To keep yourself and your patients safe: change your
mask every hour at minimum, every 20 minutes
in high aerosol conditions and between every
patient. Available in 3 levels of protection, Secure Fit®
Technology masks are the frst to offer a snug, custom
ft to reduce dangerous gapping—so you get the very
best protection, no matter what the task.
SECURE FIT® MASK BEFORE
EVERY NEW TASK*
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* Change masks between patients and during treatment if the mask becomes wet.
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HOW TO SECURE
1. Secure top edge
2. Extend mask. 3. Secure chin
an ever-evolving standard that is updated as new concepts and
science-based information comes forward. OSHA currently has
adopted three versions of ANSI Z87.1 as compliant with regulatory
requirements for standards in eye protection: Z87.1-2003, Z87.1-
1989 (R-1998), and Z87.1-2010. In 2015, Z87.1-2015 was adopted.
Z87.1-2015 was required to be implemented by November 25,
2016. It is clearly defined by performance approach and organizes
the topics by the hazards encountered. These are the new items
in the requirements from 2015:
• Look for the mark! The stamp Z87 should be on eye
protection that is ANSI-approved. This eye protection will
not only protect from splash and spatter because of its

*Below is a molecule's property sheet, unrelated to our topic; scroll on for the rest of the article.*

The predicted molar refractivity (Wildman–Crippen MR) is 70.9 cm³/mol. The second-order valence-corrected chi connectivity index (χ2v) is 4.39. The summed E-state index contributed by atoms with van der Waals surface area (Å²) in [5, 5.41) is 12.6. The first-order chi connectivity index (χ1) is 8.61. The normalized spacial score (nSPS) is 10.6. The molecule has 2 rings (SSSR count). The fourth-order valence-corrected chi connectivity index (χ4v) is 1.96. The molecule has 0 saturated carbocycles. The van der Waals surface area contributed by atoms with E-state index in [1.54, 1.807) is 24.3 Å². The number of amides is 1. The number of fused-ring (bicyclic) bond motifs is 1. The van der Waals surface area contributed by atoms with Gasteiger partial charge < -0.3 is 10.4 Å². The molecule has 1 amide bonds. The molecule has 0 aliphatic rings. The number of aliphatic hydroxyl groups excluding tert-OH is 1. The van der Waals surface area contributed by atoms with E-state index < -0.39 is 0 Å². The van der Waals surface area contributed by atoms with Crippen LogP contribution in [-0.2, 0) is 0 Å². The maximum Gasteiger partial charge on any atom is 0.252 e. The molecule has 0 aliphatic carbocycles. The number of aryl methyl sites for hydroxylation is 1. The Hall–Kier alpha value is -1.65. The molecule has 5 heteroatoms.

design, but it is impact-resistant or has the coating to
prevent exposure to specifics such as laser beam (note that
this eye protection must state that it is designed for that
• Prescription lenses: Magnifiers and readers are incorporated into the standard now, but must meet the same requirements or protective goggles must be worn over them, made
by the same manufacturer of the same material and coating.
• Lens and frame marking: The impact-rated requirements
include having the manufacturer’s logo as well as “+.” ANSI
Z87.1-2015 requires that frames used for a general-purpose
protector are marked as Z87- 2. Frames used for an impact-rated protector are marked with Z87-2 + (the lenses
would also have a + symbol). Detachable side shields are
both marked with Z87+. Additionally, if the side shield is
permanent, it does not need to be marked.
• Thickness: There is no maximum thickness any longer. A
minimum of 2.0 mm thickness is required, with no
Resource: Eye protection must be selected according to the
task you are undertaking. The International Safety Equipment
Association has a wonderful guide for choosing and using eye
protection available at safetyequipment.org.
Jenn’s story has unfolded as one of the paramount lessons in
best practices. In choosing eye protection for the patient, best
practices require the same standards as for the health-care provider.
The patient is exposed to the same risks. RDH
1. Kelsch N. Jenn’s vision: A true lesson in best practices. DentistryIQ.
best-practices.html. Published August 1, 2014. Accessed May 21, 2017.
2. Infection control: Frequently asked questions—Personal protective
equipment (masks, protective eyewear, protective apparel, gloves). Division
of Oral Health. National Center for Chronic Disease Prevention and Health
Promotion. Centers for Disease Control and Prevention. https://www.cdc.
gov/oralhealth/infectioncontrol/faq/ protective_equipment.htm. Updated July
10, 2013. Accessed May 21, 2017.
3. Eye safety: Eye safety tool box talk—instructor’s guide. National Institute
for Occupational Safety and Health Education and Information Division.
U.S. Department of Health & Human Services. Centers for Disease Control
and Prevention. https://www.cdc.gov/niosh/topics/eye/toolbox-eye.html.
Reviewed July 29, 2013. Accessed May 21, 2017.